Presentation on theme: "Surface Water Chapter 9. Surface water movement: Water (Hydrologic) Cycle Earths water supply is constantly recycled."— Presentation transcript:
Surface Water Chapter 9
Surface water movement: Water (Hydrologic) Cycle Earths water supply is constantly recycled
The Water Cycle The Sun provides energy for the water cycle. Radiation from the Sun causes water to change to a gas called water vapor. The process of water vapor changing to a fluid is called condensation.
Precipitation falls to Earth’s surface in the form of rain, snow, sleet, or hail. Water then flows downslope along Earth’s surface which is called Runoff.
Runoff may reach a stream, river, or lake, may evaporate or may accumulate into puddles and eventually seep into the ground.
Water that seeps into the ground becomes groundwater. For water to enter the ground, there has to be large pores or spaces in the ground.
Fate of water: Run off or Seep Certain characteristics will determine whether not water will either seep into or become runoff 1) Vegetation Vegetation allows for loose soil Loose soil allows water to enter ground
Fate of water 2) Rate of precipitation Heavy: Water falls too quickly and becomes runoff Light: allows water to gently slide through
Fate of Water 3) Soil Composition Effects the waters holding capacity Decayed organic matter (humus) Creates the pores in soil which retains water Minerals Clay – fine mineral which clump together Few Spaces Sand – large pores-allows water to move through it.
Fate of Water 4) Slopes Steep: allows for high runoff & little absorption Little: low runoff and high absorption
Formation of Stream systems Precipitation that does not enter the ground usually runs off the surface quickly. Surface water flows in thin sheets and eventually collects in small channels Runoff increases, channels widen and become deeper and longer Channels fill up again each time with rain Channel can become a stream
Streams Some streams flow into lakes and oceans. Tributaries flow into other streams.
Streams A large stream = River. All of it’s tributaries make up a stream or river system. Small streams are called brooks or creeks.
Water sheds (Drainage Basin): Land where all water drains into a stream Divide High land area that separates watersheds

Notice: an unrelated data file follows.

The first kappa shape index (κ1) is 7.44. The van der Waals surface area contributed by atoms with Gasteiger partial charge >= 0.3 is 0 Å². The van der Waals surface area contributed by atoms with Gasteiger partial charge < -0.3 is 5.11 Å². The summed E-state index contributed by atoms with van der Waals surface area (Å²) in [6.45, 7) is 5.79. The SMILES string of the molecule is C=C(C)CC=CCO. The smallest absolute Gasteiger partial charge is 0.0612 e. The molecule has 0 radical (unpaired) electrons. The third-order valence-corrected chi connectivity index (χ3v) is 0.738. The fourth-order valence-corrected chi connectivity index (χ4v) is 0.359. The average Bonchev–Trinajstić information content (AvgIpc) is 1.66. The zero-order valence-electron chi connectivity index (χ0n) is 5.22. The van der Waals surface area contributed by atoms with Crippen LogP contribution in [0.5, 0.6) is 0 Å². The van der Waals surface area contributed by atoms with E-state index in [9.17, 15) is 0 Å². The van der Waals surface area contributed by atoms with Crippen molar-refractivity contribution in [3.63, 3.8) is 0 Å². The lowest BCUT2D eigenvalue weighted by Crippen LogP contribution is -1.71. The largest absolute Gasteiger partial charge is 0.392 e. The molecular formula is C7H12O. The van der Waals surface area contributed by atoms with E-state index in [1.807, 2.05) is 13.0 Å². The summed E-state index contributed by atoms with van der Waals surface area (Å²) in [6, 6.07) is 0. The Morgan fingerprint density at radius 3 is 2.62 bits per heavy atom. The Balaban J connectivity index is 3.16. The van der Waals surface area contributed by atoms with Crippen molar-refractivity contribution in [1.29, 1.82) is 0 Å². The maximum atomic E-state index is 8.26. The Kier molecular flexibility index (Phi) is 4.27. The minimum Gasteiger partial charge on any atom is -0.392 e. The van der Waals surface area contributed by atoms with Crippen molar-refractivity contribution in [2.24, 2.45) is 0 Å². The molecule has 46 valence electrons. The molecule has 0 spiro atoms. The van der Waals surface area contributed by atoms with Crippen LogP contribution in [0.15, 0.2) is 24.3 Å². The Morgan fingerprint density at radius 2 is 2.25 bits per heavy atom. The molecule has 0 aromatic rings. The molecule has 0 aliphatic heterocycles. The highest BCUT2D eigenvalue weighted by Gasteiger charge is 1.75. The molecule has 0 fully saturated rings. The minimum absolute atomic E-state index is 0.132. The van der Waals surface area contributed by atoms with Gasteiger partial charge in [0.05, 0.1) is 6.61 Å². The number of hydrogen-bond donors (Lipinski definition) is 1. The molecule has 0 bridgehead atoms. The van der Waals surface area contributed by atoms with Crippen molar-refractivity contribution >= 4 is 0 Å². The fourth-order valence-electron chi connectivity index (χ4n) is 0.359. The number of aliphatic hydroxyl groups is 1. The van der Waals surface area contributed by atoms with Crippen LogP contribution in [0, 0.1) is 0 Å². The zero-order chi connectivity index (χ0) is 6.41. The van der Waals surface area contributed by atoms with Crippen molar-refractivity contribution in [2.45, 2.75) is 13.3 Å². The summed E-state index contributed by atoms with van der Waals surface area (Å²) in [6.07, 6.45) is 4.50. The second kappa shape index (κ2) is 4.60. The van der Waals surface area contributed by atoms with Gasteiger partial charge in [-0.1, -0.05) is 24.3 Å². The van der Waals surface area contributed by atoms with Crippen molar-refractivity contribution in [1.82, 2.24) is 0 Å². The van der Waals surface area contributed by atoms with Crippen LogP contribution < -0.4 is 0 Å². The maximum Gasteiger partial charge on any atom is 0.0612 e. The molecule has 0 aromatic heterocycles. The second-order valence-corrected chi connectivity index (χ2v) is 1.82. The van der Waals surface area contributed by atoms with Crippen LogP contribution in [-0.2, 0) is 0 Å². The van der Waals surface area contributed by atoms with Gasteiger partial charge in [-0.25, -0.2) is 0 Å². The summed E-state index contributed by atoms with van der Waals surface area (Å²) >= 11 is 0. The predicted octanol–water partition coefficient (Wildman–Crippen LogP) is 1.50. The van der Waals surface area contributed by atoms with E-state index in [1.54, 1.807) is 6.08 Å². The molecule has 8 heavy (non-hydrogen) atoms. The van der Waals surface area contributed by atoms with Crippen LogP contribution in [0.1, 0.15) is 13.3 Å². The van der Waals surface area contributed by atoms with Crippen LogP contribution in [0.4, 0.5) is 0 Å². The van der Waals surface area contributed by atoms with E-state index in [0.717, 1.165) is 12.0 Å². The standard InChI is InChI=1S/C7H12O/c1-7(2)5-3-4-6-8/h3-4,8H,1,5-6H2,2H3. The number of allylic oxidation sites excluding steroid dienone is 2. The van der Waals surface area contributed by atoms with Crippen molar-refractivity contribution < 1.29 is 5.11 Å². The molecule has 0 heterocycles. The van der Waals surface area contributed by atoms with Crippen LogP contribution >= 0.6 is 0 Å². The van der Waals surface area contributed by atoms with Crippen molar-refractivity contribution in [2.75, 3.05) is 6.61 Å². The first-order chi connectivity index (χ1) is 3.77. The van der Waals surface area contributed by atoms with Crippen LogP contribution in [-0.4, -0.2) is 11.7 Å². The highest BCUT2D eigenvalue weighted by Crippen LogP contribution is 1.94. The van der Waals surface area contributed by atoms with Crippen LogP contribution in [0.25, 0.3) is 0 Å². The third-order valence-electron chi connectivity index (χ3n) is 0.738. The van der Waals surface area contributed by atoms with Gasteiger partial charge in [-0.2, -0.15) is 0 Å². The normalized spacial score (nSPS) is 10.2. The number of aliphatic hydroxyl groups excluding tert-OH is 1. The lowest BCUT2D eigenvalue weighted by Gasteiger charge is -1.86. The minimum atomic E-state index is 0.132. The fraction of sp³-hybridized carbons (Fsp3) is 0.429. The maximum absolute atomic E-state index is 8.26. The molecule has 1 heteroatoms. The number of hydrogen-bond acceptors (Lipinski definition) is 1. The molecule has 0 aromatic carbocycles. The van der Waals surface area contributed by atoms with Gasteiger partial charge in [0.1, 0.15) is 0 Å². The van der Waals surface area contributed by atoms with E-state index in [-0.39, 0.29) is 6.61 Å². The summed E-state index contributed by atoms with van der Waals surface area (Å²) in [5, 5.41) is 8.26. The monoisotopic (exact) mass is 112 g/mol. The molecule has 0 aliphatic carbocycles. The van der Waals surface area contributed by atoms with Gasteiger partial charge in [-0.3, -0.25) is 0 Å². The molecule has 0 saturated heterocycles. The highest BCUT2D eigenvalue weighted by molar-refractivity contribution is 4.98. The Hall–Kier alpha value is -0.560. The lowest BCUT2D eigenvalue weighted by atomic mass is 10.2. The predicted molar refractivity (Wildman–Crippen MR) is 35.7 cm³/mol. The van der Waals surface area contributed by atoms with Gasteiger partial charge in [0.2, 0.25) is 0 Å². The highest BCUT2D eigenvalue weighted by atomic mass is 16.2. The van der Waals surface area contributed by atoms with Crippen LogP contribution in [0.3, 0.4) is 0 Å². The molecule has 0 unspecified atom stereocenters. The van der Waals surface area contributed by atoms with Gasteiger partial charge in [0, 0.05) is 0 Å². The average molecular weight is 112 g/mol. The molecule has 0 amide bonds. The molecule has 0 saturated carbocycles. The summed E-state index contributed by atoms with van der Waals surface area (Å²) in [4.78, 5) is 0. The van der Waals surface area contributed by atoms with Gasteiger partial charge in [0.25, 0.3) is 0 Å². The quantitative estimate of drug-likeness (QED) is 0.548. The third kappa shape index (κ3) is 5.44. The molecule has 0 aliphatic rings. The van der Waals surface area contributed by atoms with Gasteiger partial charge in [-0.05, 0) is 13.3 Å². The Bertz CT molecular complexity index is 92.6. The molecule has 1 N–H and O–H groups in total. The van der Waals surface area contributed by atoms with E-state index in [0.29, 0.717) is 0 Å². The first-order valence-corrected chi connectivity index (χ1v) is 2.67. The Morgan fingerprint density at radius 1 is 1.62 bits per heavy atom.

Stream Load All the materials that the stream carries There are 3 ways that a stream carries a load: 1.Solution 2.Suspension 3.Bed Load
Solution Material is carried in solution after it becomes dissolved in a stream’s water. Stream Load
Suspension All particles small enough to be held up by the turbulence of a stream’s moving water are carried in suspension. Silt, Clay, Sand
Stream Load Bed Load Large sediments that are too heavy to be held up by turbulent water. Consists of sand, pebbles, and cobbles that the stream rolls and pushes along the bed of the stream.
Stream Load Bed Load As the particles move, they rub, scrape, and grind against one another or against solid rock of the streambed in a process called abrasion. This causes the rocks to be polished and round.
Stream velocity and carrying capacity The ability of a stream to transport material is called the carrying capacity. Discharge = The measure of the volume of stream water that flows over a particular location within a given period of time. Expressed in cubic meters per second (m 3 /s)
Stream Velocity & Carrying Capacity Discharge = width x depth x velocity (m)(m) (m/s) As discharge increases so does carrying capacity
Floodplains Floods occur when water spills over the sides of a stream’s banks onto the adjacent land. Floodplain: broad flat area of land that extends out from streams for excess flooding
Floods Flood stage = level where a stream overflows its banks and the crest of the stream is at max height Upstream flood = the flooding of a small area. They are localized and cause damage within a short period of time.
Downstream floods Heavy accumulation of excess water from large regional drainage systems. Causes extensive damage.